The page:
The most common finds on the Jurassic Coast are ammonites, those beautiful ribbed spirals that were once a common type of shellfish. You may also find ‘devil’s fingers’ as the locals know them, or dinosaur shark’s teeth to be only slightly more prosaic. If you’re really lucky you could stumble upon a partial or full Ichthyosaur – a kind of prehistoric dolphin.
One word of caution – as the Jurassic Coast is a World Heritage Site, digging into the cliffs here is frowned upon. So restrict yourself to the wealth of fossils you can find lying on the shore, or by tapping open a few rocks.
Jurassic Coast Highlights
Weymouth and Portland
Train Station: Weymouth
The cliffs around Weymouth and Portland all formed during the Jurassic Era, one of the last deposits being the famous Portland Limestone, much prized for construction works from the 18th century to the present day. Most contemporary quarrying is carried out way underground, but in the past open cast mines were dominant. One, King Barrow Quarry is now a nature reserve and a great place to go for fossils, especially ammonites. There’s even a ‘fossil forest’ here, where the mysterious rings are actually fossilised algae that formed around prehistoric trees.
Train Station: Weymouth
The beaches and cliffs along to the east from Weymouth are characterised by grey clays, yellow sandstones and golden limestones. Hop on the bus and get off at Charmouth or Lyme Regis for some of the richest fossil pickings on the planet. This is ammonite city!
Shell Bay, Studland Bay, Dorset
Train Station: Wareham
Shells are fossils too – well some of them are, and you won’t find a richer treasure of fossilised shells than on this famous bay. Secluded from the pounding of the mighty ocean, the beach is covered with scatterings of the most beautiful and often intact shells. Fill your pockets.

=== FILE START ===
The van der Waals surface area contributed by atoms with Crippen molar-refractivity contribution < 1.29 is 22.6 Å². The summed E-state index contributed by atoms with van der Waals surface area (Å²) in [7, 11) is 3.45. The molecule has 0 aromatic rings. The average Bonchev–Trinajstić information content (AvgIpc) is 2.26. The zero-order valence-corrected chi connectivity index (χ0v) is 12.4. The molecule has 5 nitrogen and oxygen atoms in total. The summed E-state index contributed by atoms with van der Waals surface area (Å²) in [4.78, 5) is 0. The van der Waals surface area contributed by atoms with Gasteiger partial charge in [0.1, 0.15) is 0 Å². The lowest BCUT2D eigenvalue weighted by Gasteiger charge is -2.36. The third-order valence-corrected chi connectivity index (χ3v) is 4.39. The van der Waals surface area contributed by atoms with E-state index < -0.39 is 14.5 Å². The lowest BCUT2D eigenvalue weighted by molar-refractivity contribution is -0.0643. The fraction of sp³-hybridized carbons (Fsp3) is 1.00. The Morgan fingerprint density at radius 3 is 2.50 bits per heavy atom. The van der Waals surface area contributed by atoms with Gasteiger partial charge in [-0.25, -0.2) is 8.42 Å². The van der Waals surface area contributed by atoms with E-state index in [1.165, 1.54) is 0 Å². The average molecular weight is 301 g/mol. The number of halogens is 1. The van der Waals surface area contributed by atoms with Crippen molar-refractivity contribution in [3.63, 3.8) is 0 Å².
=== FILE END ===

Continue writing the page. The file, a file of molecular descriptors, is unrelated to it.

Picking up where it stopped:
Other hotspots around the area
It’s not all Jurassic Coast, mind. There are other places where fossils can be found within our region. Here are just a few of our faves.
Train Station: New Milton
An ideal spot for a bit of family fossil-hunting, the clay at Barton on Sea is famous for its rich yield of fossilised shells such as ammonites and gastropods. You’ll find those shark’s teeth along the foreshore too. Dig in the clay, or just look for those that have washed free.
Train Station: Sandown, Isle of Wight
Easy to access, and stuffed full of animal, reptile and marine fossils, the best time to visit Yaverland is just after Spring or Winter high tides when the latest batch of fossils will be released by the pressure of the water. If you’re not having much success, you can always check out the nearby Dinosaur Isle museum – they’ve got a wealth of fossils.
Train Station: Chichester, then 51 Bus
Bracklesham is a trek but worth it when you get there. With clay and sand offering up such a generous bounty of shell fossils that it’s actually quite staggering to see. Some estimates put the ratio of fossil to clay as high as 1:3, meaning this beach is in places 25% fossil! So if it’s some guaranteed finds you’re after, the extra effort to get here will prove worthwhile. One other factor – consult a tide table before you go and make sure you arrive at low tide.
Book a train to Weymouth now and get your family and your kitbag off fossiling!